One of the things medical device companies do not do as well as their colleagues in big pharma is believe in, appreciate and take advantage of the insight into what motivates their customers, from that emotional point of view. So we can help them there and ensure that the messaging that’s developed and the tactics that are used are within guidelines, are grounded in the rational side of the equation, are well within their approved labeling and claims, but can also extend the communication into the emotional side of their customers’ decision-making process.
MassDevice: Do you foresee a day when medical devices could go much deeper into direct-to-consumer advertising, like big pharma?
BL: We’ve already seen it, to a certain extent. It will never rival the spending of big pharma, and it’s not even appropriate that it should. The business models are different and the requirements are different. I think there’s up to $200 million spent in the direct-to-consumer space for medical devices, and that excludes areas that are considered more consumer plays, like infant formula, blood glucose meters, contact lenses, photochromic eyeglass lenses. They’re not included as medical devices, but in fact they are, so the numbers are actually a little bit higher than what Nielson reports, but they’re never going to approach the money spent by big pharma.
MassDevice: Are there any subsets of devices that are more marketing-friendly?
BL: Yes, I think there are. Let’s take a step back and look at what makes direct-to-consumer work. In big pharma it was easy. You started with chronic or prevalent conditions, massive patient populations on the order of 10s of millions. You had a product that had a lot of gross margin available to use — once a drug is on the market, it has something like a 90 percent gross margin. You had ease of professional endorsement, since you’re simply asking a physician to write a different word on a script. He’s not significantly changing his behavior. He’s making a different choice, and often there is no real substantial cost to the patient to make a change. Terrific ROI’s in that area.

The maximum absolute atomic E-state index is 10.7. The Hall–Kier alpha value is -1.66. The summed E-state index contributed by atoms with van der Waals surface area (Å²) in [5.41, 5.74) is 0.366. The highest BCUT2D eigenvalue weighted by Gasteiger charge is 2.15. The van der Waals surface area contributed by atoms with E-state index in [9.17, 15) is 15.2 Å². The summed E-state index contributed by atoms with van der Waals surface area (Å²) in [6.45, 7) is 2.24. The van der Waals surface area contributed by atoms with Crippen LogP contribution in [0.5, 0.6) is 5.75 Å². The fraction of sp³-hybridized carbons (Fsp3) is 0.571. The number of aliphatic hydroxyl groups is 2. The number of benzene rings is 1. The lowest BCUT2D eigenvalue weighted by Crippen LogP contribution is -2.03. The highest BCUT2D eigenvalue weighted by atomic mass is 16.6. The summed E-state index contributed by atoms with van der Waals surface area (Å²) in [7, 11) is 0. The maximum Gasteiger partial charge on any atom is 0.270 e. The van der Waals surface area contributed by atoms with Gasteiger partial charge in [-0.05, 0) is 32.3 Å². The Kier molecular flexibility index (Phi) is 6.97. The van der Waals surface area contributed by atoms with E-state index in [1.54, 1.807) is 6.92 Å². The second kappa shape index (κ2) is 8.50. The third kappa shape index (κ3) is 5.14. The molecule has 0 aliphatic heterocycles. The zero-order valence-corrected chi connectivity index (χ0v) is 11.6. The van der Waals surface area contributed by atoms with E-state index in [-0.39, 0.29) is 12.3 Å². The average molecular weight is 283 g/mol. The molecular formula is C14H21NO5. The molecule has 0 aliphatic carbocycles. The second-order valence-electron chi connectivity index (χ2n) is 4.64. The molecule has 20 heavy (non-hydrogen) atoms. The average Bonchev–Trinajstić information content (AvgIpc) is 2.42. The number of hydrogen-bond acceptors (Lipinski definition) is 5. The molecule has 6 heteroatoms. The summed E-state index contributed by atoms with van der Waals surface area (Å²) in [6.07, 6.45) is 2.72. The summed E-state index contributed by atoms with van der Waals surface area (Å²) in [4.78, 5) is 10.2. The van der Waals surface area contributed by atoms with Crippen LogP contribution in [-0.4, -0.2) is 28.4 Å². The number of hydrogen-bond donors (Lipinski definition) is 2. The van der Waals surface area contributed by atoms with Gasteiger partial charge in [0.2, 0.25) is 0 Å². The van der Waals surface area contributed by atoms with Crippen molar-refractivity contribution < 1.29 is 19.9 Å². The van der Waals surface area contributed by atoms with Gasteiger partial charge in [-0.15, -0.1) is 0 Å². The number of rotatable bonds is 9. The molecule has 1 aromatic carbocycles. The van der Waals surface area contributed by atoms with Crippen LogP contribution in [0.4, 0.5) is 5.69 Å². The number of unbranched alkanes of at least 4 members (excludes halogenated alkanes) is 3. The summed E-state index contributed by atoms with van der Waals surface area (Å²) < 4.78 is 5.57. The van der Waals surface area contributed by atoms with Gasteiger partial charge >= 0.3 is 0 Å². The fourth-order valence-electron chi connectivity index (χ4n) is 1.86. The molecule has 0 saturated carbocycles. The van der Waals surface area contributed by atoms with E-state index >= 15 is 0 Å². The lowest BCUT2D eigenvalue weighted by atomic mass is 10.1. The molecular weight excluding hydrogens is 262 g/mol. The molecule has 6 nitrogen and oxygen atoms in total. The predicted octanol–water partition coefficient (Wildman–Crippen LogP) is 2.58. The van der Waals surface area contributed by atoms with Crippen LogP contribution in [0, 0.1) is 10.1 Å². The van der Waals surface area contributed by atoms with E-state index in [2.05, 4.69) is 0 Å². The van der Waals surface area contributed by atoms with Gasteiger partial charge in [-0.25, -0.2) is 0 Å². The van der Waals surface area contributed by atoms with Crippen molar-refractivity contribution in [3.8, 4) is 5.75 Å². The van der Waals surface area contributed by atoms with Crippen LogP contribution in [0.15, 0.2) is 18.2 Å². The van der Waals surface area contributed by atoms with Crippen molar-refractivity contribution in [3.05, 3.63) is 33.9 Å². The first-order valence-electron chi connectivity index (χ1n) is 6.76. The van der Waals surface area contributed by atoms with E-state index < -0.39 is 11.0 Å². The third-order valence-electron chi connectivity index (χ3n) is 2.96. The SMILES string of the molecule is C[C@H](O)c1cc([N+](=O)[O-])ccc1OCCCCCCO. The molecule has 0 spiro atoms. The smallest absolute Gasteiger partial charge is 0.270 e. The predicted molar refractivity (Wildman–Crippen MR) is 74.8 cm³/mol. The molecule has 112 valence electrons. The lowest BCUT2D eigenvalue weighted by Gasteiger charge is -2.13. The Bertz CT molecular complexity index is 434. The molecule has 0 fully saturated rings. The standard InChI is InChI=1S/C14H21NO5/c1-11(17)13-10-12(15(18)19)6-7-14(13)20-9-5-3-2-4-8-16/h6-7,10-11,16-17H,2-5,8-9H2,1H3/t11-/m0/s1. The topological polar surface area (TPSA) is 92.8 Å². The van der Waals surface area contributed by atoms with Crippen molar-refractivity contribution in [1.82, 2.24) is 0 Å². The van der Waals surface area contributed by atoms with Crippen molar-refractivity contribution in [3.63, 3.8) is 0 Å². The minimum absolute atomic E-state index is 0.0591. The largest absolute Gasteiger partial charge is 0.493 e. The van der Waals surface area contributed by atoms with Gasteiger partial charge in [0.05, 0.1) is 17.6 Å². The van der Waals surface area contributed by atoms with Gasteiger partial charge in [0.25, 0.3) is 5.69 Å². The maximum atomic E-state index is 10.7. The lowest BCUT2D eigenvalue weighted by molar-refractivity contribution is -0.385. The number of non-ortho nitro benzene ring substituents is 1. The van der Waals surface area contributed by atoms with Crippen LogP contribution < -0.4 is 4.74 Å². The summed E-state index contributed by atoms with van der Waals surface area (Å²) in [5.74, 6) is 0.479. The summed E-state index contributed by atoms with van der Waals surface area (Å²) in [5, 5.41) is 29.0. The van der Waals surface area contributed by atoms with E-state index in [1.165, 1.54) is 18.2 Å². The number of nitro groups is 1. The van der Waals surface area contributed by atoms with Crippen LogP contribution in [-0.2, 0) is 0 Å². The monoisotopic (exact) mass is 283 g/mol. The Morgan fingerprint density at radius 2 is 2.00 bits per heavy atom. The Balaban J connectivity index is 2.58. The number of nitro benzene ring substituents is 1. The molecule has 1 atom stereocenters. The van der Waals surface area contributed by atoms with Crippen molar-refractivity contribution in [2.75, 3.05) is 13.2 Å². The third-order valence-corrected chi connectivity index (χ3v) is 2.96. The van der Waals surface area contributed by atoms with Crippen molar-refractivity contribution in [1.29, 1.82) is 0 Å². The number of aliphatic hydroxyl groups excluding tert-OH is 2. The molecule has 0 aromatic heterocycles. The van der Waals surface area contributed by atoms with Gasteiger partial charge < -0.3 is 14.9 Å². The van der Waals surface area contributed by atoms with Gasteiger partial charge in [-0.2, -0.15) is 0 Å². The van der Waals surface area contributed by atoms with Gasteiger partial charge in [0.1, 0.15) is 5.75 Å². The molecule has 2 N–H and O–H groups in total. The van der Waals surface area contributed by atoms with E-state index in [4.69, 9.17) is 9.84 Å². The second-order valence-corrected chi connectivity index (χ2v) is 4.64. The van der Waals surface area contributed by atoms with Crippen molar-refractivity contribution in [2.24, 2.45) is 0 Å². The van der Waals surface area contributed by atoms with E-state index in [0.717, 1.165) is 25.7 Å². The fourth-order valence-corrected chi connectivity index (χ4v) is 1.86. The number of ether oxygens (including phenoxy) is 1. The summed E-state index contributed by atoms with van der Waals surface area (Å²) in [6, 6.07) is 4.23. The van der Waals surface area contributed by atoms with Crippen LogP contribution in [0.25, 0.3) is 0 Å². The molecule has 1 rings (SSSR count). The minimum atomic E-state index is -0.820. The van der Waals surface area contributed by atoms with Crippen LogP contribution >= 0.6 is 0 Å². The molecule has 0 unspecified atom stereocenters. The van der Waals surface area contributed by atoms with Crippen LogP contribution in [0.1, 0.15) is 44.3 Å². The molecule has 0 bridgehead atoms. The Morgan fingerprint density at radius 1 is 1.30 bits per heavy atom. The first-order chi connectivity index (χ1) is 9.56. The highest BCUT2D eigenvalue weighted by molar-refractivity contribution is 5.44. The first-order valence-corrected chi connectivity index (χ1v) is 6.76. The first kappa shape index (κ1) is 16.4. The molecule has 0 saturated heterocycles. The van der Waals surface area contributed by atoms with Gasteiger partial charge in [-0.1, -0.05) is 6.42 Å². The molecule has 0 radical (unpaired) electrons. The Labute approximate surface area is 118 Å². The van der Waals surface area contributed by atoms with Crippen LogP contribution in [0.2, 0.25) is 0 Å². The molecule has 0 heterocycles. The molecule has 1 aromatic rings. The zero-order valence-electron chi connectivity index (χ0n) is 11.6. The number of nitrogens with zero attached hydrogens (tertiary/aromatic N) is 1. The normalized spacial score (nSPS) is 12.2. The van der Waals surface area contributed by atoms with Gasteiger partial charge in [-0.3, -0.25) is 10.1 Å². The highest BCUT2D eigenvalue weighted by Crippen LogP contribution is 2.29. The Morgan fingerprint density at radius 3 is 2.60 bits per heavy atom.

When we look at products in terms of the medical devices or diagnostics arena, where do these exist? Chronic conditions are tough, because in many instances the surgical procedures are supposed to end the chronic condition. In terms of demographics, where you have millions of customers, you have diabetes, which is a good space, as is aesthetics, and you could argue total knee or hip replacement will be a big demographic for the orthopedic companies. The ease of professional endorsing is challenging, because in these instances you’re really asking the physician to consider changing the tools he uses in his practice, or to change the therapeutic treatment option that he’s been using for many years, not just write a different word on a piece of paper. So it’s much more difficult.
Having said that, we know that the first real area of medical devices that successfully marketed direct-to-consumers was blood glucose meters for diabetes. That diabetes category, over the last 10 years, has transformed into an almost consumer category. And not just with the meters, but with the delivery of insulin, with pumps and systems that combine monitoring and pumps. Also, in vision care, Lasik surgery was very successful in marketing directly to the consumer. When you look at what Stryker (NYSE:SYK) has done with knee implants, by bringing on Jack Nicklaus as a celebrity spokesman of total knee replacement, they followed the lead of the Lasik community with Tiger Woods.
So here are some areas where direct-to-consumer works well. Underlying these examples is that you have the opportunity to reach out to 10s of millions of patients. When the numbers get in the millions or less, it becomes much more difficult. I also see a lot of opportunity in the aesthetic market. Our agency is involved in the re-introduction of silicone breast implants, and direct-to-consumer was a component of that.
What you will see all instances is a surround strategy that begins with ensuring that the healthcare professional is, first, aware, highly educated and there is a substantial base of other healthcare professionals who have adopted the product. If you don’t take care of that first, going direct-to-consumer is a guaranteed formula for failure.